Is Amazon Evil?
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When Johnson returned from the convention, he discovered that the entire catalogue of Melville House books had disappeared from Amazon.com. “I just didn’t believe they were going to play hardball like that,” he told me. Even a search for ISBNs failed to bring up Melville House’s books. Johnson gave in and agreed to the new plan. Soon after, his books reappeared. In a recent article in The Nation, Johnson says that when he refused to sign onto the new program, Amazon reps told him they were keeping an eye on him and advised him to “get in line.”
Johnson’s story is familiar to Phil Wood, former publisher of Ten Speed Press in Berkeley. Wood received a phone call from Amazon around the same time as Johnson. “What it amounted to,” Wood says, “is that they wanted more discount.” When Wood refused, the “Amazon flunky”—as Wood puts it—threatened to delist all of Ten Speed’s books. “I didn’t even know what that meant,” Wood says. “I told him to go fly a kite.”
Ten Speed’s books then disappeared from the Web site. For about a week, Wood fielded panicked calls from his authors, wondering where their books had gone. Never a fan of computers or email, Wood sat down to pen a letter to Bezos. “I described what his company had done, and I said this was not the way gentlemen treat gentlemen,” Wood told me. He informed Bezos that his next letter would be to The New York Times. After a week Wood received another call from Amazon, further pressuring him to agree to the new terms. When Wood again refused, Amazon relented, and agreed to continue doing business with Ten Speed on the original terms.
High co-op fees allow Amazon to claim higher discounts without asking for them, but sometimes the company doesn’t bother with pretense. Two years ago an Amazon buyer told Kristen Frantz, vice president of sales and marketing at Berrett-Koehler, a San Francisco–based publisher of business titles, that her company’s discounts weren’t high enough. Frantz checked around and found that Berrett-Koehler’s discount to Amazon was about average. She brought her concerns to her distributor, Ingram Publishing Services, and her representative there was able to go to bat on her behalf, arguing to Amazon that Ingram, as Berrett-Koehler’s distributor, should be handling the terms and that the discount should stay as-is. “Once we made that clear to them, they left us alone,” Frantz says. “I think they just try to squeeze everything they can out of publishers, and if you’re small or on your own, you’re going to be much more vulnerable.”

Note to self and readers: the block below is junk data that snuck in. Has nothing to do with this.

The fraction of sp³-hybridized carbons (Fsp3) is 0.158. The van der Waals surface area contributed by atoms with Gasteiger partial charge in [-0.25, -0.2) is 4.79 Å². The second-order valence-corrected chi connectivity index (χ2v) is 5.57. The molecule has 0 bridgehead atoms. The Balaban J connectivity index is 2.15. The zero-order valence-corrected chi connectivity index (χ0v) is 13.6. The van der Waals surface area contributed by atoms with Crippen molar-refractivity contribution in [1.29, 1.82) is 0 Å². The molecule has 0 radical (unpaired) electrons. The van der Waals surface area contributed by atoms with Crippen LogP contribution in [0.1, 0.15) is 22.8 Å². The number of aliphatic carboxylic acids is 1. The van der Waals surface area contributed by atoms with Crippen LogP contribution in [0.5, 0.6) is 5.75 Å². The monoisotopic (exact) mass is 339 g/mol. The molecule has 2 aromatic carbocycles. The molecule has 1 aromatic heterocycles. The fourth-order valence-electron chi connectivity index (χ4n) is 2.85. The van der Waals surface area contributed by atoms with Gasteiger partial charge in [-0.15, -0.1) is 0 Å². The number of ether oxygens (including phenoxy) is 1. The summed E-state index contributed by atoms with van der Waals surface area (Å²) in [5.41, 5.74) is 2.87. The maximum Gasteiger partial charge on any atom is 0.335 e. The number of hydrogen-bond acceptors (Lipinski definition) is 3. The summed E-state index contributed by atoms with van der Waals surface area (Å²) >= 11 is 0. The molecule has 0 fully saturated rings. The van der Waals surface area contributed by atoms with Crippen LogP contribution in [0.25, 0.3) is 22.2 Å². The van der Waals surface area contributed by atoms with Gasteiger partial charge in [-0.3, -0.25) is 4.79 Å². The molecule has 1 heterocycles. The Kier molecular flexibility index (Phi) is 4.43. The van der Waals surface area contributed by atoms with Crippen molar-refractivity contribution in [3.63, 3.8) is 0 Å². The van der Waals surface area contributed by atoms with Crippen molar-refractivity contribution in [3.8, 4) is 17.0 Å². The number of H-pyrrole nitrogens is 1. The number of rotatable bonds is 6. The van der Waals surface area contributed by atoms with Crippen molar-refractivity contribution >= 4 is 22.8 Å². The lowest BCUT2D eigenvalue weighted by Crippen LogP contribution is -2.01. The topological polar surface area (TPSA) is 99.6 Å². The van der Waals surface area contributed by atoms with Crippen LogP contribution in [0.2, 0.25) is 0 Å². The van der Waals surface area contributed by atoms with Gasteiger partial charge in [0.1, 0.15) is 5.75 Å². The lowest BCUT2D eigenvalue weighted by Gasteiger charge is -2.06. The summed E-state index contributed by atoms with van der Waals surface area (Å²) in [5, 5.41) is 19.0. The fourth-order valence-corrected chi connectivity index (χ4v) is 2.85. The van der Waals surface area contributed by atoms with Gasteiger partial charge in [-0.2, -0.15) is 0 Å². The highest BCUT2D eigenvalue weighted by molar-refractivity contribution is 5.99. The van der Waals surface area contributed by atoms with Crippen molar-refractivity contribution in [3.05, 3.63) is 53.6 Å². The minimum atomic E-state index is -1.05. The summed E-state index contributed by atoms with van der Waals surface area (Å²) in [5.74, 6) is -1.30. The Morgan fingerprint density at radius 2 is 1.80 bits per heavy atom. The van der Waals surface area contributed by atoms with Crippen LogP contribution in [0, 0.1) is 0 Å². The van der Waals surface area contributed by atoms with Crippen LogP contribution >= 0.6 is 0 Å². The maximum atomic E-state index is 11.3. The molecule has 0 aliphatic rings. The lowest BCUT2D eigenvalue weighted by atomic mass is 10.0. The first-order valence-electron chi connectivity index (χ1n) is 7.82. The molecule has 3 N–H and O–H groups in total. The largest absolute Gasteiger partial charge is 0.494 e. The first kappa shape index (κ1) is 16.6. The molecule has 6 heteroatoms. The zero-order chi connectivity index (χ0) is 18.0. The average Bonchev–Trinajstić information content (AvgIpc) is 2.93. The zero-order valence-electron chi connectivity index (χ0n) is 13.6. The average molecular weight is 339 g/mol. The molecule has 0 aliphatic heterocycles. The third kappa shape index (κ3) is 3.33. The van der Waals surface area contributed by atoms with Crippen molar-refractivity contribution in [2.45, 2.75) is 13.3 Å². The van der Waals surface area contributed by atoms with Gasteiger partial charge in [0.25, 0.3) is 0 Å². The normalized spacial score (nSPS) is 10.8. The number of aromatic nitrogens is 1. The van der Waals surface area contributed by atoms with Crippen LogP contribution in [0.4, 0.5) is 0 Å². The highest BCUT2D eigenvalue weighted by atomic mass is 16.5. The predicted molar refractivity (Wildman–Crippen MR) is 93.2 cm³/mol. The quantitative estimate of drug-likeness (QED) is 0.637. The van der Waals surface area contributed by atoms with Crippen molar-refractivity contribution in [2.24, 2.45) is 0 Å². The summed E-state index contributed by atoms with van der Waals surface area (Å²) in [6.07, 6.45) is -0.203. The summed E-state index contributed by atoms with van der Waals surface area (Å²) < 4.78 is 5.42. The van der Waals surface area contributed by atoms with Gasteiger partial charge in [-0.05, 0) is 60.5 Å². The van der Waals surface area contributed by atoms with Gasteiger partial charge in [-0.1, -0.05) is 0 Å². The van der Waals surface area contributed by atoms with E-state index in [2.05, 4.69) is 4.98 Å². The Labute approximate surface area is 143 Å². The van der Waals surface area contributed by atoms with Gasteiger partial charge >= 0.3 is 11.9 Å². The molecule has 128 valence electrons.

Frantz might be right. Scale seems to matter to Amazon. Ten Speed—responsible for bestsellers such as What Color Is Your Parachute and the Moosewood Cookbook—was doing at least three million dollars in annual business with Amazon. Melville House was doing less than a hundred thousand. But Amazon’s punitive tactics may be more arbitrary than that. A number of publishers have said “no” to Amazon and lived to tell the tale, suggesting that publishers ought to push back harder.
Nonetheless, cases of disappearance continue. Amazon doesn’t always go as far as delisting books entirely. Sometimes it just makes them impossible to purchase by taking the “buy” button off a title’s page. In 2008 two huge British publishers—Bloomsbury and Hachette—had their buttons pulled. That same year, Amazon also removed buy buttons from any printon-demand publisher that didn’t use Amazon’s on demand printer, Book-Surge, a move that led to an antitrust lawsuit in which Amazon agreed to pay a settlement to a competitor, though it admitted no wrongdoing. The Author’s Guild recently launched WhoMovedMyBuyButton.com in order to keep track of buy buttons. On the front page of the site is a note greeting visitors: